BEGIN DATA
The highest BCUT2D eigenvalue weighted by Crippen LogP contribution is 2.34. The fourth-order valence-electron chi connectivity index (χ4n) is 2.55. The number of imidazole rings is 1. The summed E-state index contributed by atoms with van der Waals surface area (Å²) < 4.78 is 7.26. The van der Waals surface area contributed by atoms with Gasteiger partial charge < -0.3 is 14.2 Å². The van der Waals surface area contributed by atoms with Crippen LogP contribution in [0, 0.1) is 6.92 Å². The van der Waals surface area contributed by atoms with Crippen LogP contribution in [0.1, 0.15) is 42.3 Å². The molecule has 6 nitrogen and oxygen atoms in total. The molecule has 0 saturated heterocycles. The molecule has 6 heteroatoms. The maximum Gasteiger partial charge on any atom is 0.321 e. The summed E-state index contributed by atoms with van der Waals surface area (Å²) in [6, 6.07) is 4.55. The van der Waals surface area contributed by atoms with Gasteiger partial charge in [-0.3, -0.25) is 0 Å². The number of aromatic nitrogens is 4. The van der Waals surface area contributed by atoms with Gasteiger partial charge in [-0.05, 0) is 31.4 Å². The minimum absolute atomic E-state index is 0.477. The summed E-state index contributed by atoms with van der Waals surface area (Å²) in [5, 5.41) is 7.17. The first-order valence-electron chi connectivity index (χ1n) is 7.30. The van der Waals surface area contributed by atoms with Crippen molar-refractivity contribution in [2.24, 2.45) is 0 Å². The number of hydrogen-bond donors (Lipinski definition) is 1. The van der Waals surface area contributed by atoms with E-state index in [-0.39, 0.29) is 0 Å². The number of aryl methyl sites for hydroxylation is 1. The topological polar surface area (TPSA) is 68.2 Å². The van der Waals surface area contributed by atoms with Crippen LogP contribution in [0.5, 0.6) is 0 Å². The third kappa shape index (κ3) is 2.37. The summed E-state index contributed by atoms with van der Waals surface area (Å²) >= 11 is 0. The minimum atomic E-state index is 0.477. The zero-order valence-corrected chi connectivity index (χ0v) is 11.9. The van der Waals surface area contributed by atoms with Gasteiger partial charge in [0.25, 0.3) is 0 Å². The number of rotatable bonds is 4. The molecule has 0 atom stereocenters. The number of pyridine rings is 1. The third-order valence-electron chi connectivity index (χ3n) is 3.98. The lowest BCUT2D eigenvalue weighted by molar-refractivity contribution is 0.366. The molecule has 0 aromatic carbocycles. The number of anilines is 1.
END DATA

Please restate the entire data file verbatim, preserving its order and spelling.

The highest BCUT2D eigenvalue weighted by Crippen LogP contribution is 2.34. The fourth-order valence-electron chi connectivity index (χ4n) is 2.55. The number of imidazole rings is 1. The summed E-state index contributed by atoms with van der Waals surface area (Å²) < 4.78 is 7.26. The van der Waals surface area contributed by atoms with Gasteiger partial charge < -0.3 is 14.2 Å². The van der Waals surface area contributed by atoms with Crippen LogP contribution in [0, 0.1) is 6.92 Å². The van der Waals surface area contributed by atoms with Crippen LogP contribution in [0.1, 0.15) is 42.3 Å². The molecule has 6 nitrogen and oxygen atoms in total. The molecule has 0 saturated heterocycles. The molecule has 6 heteroatoms. The maximum Gasteiger partial charge on any atom is 0.321 e. The summed E-state index contributed by atoms with van der Waals surface area (Å²) in [6, 6.07) is 4.55. The van der Waals surface area contributed by atoms with Gasteiger partial charge in [-0.3, -0.25) is 0 Å². The number of aromatic nitrogens is 4. The van der Waals surface area contributed by atoms with Gasteiger partial charge in [-0.05, 0) is 31.4 Å². The minimum absolute atomic E-state index is 0.477. The summed E-state index contributed by atoms with van der Waals surface area (Å²) in [5, 5.41) is 7.17. The first-order valence-electron chi connectivity index (χ1n) is 7.30. The van der Waals surface area contributed by atoms with Crippen molar-refractivity contribution in [2.24, 2.45) is 0 Å². The number of hydrogen-bond donors (Lipinski definition) is 1. The van der Waals surface area contributed by atoms with E-state index in [-0.39, 0.29) is 0 Å². The number of aryl methyl sites for hydroxylation is 1. The topological polar surface area (TPSA) is 68.2 Å². The van der Waals surface area contributed by atoms with Crippen LogP contribution in [0.5, 0.6) is 0 Å². The third kappa shape index (κ3) is 2.37. The summed E-state index contributed by atoms with van der Waals surface area (Å²) >= 11 is 0. The minimum atomic E-state index is 0.477. The zero-order valence-corrected chi connectivity index (χ0v) is 11.9. The van der Waals surface area contributed by atoms with Gasteiger partial charge in [0.25, 0.3) is 0 Å². The number of rotatable bonds is 4. The molecule has 0 atom stereocenters. The number of pyridine rings is 1. The third-order valence-electron chi connectivity index (χ3n) is 3.98. The lowest BCUT2D eigenvalue weighted by molar-refractivity contribution is 0.366. The molecule has 0 aromatic carbocycles. The number of anilines is 1.